If you are looking at any land selling for more than $1,000 per acre, I would suspect a scam.

Folks from away, may be used to seeing land prices that are higher. So they are easy prey for scams.

Now there is land in Maine that is being marketed for higher prices. And every now and again such transactions do happen. Folks come in from 'away' not knowing what local land prices are.

I paid $300 per acre for forest land that has easy access to freeway, power / phone / DSL available at the pavement.

I paid $900 per acre for land that has the river frontage.

There is one adjoining property that a realtor is currently listing for $2000 per acre, hoping that someone from 'away' will buy it thinking they are getting a deal.

I have another adjoining property that is for sale asking $300 per acre.

Just keep in mind that some folk who market land for a living want higher prices, to increase their profits.

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  #22  
Old 04/03/09, 02:48 PM
 
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Quote:
Originally Posted by RemysMama07 View Post
Hubby and I found some land up in Maine that's reasonable and we were curious if it would be possible to homestead there. I figure we can build a greenhouse for our garden and be okay raising our goats, sheep, chickens, and rabbits with a good heat source. Any advice is greatly appreciated!
It would be a big help if one has a good job while getting started.
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  #23  
Old 04/03/09, 03:39 PM
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Originally Posted by edcopp View Post
It would be a big help if one has a good job while getting started.
I agree.

It has very little connection to today's current recession either. Maine has not had a strong economy since, since, well 1920.

A very depressed local economy, and it has been for decades.

If you come here, you really need to job lined-up, or your own self-employed business that you can move, or a pension.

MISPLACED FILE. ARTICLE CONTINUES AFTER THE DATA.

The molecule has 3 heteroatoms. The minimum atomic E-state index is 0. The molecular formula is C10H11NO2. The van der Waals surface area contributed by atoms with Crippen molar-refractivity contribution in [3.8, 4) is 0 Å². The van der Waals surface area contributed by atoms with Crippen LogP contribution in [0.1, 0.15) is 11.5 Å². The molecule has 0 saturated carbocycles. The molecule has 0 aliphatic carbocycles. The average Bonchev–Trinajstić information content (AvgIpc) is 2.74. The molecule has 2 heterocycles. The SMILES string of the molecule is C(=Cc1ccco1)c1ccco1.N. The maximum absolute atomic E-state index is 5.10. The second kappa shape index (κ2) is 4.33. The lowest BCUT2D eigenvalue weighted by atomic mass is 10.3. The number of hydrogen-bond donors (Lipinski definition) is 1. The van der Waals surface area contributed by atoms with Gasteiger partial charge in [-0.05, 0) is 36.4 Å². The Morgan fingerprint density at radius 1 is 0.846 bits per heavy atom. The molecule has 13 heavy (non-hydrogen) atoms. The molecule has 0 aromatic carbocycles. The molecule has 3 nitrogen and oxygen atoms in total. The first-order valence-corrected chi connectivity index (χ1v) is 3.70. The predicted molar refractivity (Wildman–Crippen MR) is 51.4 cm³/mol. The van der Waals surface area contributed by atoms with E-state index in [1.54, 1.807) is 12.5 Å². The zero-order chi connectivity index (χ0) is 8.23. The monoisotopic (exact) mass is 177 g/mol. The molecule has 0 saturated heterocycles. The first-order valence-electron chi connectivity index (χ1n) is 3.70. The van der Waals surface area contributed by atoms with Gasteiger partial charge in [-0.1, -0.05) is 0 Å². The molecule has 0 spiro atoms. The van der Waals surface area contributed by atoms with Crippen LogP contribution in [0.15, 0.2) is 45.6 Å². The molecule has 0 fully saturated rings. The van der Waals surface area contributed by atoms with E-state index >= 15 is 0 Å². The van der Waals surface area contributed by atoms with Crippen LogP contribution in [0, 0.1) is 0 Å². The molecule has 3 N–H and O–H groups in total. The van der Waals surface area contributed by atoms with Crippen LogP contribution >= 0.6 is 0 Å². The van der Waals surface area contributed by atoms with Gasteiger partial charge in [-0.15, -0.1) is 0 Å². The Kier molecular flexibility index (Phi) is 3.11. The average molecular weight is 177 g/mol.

I have a pension, and my Dw has a part-time job that transfered her to this area.
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  #24  
Old 04/03/09, 04:13 PM
 
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Originally Posted by ET1 SS View Post
I agree.



If you come here, you really need to job lined-up, or your own self-employed business that you can move, or a pension.
What I tell people wanting to move here is better bring your own money, not
many decent paying job opportunities north of Portland.
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  #25  
Old 04/03/09, 08:38 PM
 
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RemysMama,

You sound like a very intelligent person, so you've probably given serious consideration to this possibility. Here are my observations:

1. Have you ever been in Maine during the winter? It's brutally cold.

2. Have you ever been in Maine during the summer? The mosquitoes and black flies are plagues.

3. Have you ever lived in Northern culture? It's nothing at all like Southern culture.

4. Do you have any relatives in Maine? It's very difficult to leave parents, children, cousins, grandparents, close friends behind and move out of their lives.

5. Do you have children? What to do you want for them? Is that available in rural Maine?

As you might guess, I wouldn't leave Tennessee for Maine. I lived there for three years when I was in the Navy back in the early '60s. I made a concerted effort to blend into the culture away from the Navy. I found it to be interesting, but not something I'd want to commit my life to.

Good luck with your choice.

Tom in TN

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  #26  
Old 04/04/09, 11:09 PM